Destination Moon (1950) - Rotten Tomatoes

Destination Moon (1950)

Destination Moon (1950)

Destination Moon

TOMATOMETER

——

AUDIENCE SCORE

Critic Consensus: No consensus yet.

Destination Moon Trailers & Photos

Movie Info

A surprisingly prophetic depiction of space travel that won an Oscar for Best Special Effects, Destination Moon traces the flight of four astronauts (Warner Anderson, John Archer, Tom Powers and Dick Wesson) to the moon. When they get there, they realize that the ship is too heavy to lift off the surface.more
Rating: Unrated
Genre: Science Fiction & Fantasy
Directed By:
Written By: Alford Van Ronkel, Rip Van Ronkel, James O'Hanlon, Robert A. Heinlein
On DVD: Jan 30, 2001
Runtime:
Eagle-Lion

Cast

Warner Anderson
as Dr. Charles Cargrave...
John Archer
as Jim Barnes
Tom Powers
as General Thayer
Dick Wesson
as Joe Sweeney
Erin O'Brien-Moore
as Emily Cargraves
Ted Warde
as Brown
Show More Cast

News & Interviews for Destination Moon

Critic Reviews for Destination Moon

All Critics (12) | Top Critics (2)

Full Review… | March 25, 2006
New York Times
Top Critic

Full Review… | January 26, 2006
Time Out
Top Critic

Jules Verne by way of Robert A. Heinlein, the staid harbinger of the Space Race

Full Review… | October 3, 2014
CinePassion

Heinlein's original novel had Nazis on the moon!

Full Review… | January 25, 2008
Sci-Fi Movie Page

Taken as sort of a pre-pre-pre-historic Apollo 13, I suspect the die-hard sci-fi fans might enjoy this one.

Full Review… | June 17, 2006
DVDTalk.com

A abordagem científica adotada pelo roteiro contrabalança a trama rasa e o patriotismo barato do filme.

July 24, 2005
Cinema em Cena

Audience Reviews for Destination Moon

I think this is a cool nostalgic look at what the people of 1950 thought of the future. It's very interesting and quite exciting for most of the movie. I liked it, it was cool.

ajv2688
Aj V

Super Reviewer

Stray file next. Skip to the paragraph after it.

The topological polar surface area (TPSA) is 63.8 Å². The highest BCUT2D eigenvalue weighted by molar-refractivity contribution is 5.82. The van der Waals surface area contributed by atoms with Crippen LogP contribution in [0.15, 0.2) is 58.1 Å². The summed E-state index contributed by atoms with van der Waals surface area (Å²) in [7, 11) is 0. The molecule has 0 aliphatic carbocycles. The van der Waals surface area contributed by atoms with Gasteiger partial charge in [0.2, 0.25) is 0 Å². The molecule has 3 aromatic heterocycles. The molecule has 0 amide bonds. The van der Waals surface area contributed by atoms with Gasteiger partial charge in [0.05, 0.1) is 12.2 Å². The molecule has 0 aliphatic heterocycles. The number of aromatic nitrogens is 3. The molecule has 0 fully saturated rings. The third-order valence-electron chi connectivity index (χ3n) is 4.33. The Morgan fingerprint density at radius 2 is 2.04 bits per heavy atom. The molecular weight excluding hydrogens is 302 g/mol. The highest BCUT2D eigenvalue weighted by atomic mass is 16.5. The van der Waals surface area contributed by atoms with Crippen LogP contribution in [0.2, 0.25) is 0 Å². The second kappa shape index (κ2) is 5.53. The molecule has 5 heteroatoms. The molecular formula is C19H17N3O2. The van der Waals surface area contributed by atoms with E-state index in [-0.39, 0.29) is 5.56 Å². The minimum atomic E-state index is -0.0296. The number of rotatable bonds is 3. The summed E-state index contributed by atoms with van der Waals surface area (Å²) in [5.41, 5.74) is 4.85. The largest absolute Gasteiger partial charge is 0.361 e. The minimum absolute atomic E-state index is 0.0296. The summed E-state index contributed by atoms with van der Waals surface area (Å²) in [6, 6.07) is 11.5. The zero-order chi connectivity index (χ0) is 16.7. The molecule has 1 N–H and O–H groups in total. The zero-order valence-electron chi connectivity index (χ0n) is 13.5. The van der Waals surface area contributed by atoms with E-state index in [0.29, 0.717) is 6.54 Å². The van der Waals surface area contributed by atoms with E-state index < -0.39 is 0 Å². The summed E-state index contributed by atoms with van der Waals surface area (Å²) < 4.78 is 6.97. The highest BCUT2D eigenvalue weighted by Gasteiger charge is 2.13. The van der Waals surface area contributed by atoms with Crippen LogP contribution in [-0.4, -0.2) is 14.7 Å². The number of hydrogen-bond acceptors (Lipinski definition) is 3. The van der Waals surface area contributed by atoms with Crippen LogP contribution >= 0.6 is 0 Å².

½

Industrialist: Now listen, fella, I've known you from way back. Two-engine planes weren't fast enough: you had to go in for four. Then props weren't fast enough: you had to go in for jets. Now you've got a hold of something else, something that'll go higher and faster than anything that ever existed before. You can't swing it alone, so you're trying to rope us in on it. Well, before we go along with you, you'll have to tell us: what's the payoff?
Jim Barnes: Dollars and cents? I don't know. I want to do this job because it's never been done. Because I don't know. It's research, it's pioneering. What's the Moon? Another North Pole - another South Pole - our only satellite, our nearest neighbor in the sky.
Industrialist: But why go there, Jim?
Jim Barnes: We'll know when we get there; we'll tell you when we get back. It's a venture that I don't want to be left out of.

Upon its release, this was the biggest sci-fi adventure of the time. Praised for its realistic tone and use of special effects, today it stands as an enjoyable adventure, even if we now know better about how this would really work.

The story involves a group of scientists who design a rocket ship and attempt to land on the moon. They succeed in this, but problems arise when dealing with how to get back

Today there is plenty that will seem corny about it, but it features men doing a fine enough job in this feature, with some subtle anti-communism points hit as well.

The special effects are all handled well for the time and the score is of course big and appropriate.

Its a fun enough flick with some deeper themes that are certainly more apparent now as a reflection of the past.

Sweeney: General, how serious are you about this?
General Thayer: [very bluntly] Deadly serious.

DrZeek
Aaron Neuwirth

Super Reviewer

I was trying not to judge it too harshly, because 1950's sci-fi will always be severely dated. So in the end, my beef with the film is more just sub par film making than accuracy. The characters are mostly bland and interchangable (with the exception of a goofy "brooklyn" character thrown in for comic relief and giving the other astronauts someone to provide exposition to). The film is shot like one of those 1950's educational films, with boring master shots, and fairly goofy dialogue. I have a feeling even in its day it wasn't considered quality film making. I think the main reason to watch is to see what the" idea" of going to the moon was like before we actually knew how it really went down, and how close they got. That and a strange appearance by Woody Woodpecker... no joke. A kind of fictional time capsule.

jackamaku
Grifty G

Super Reviewer

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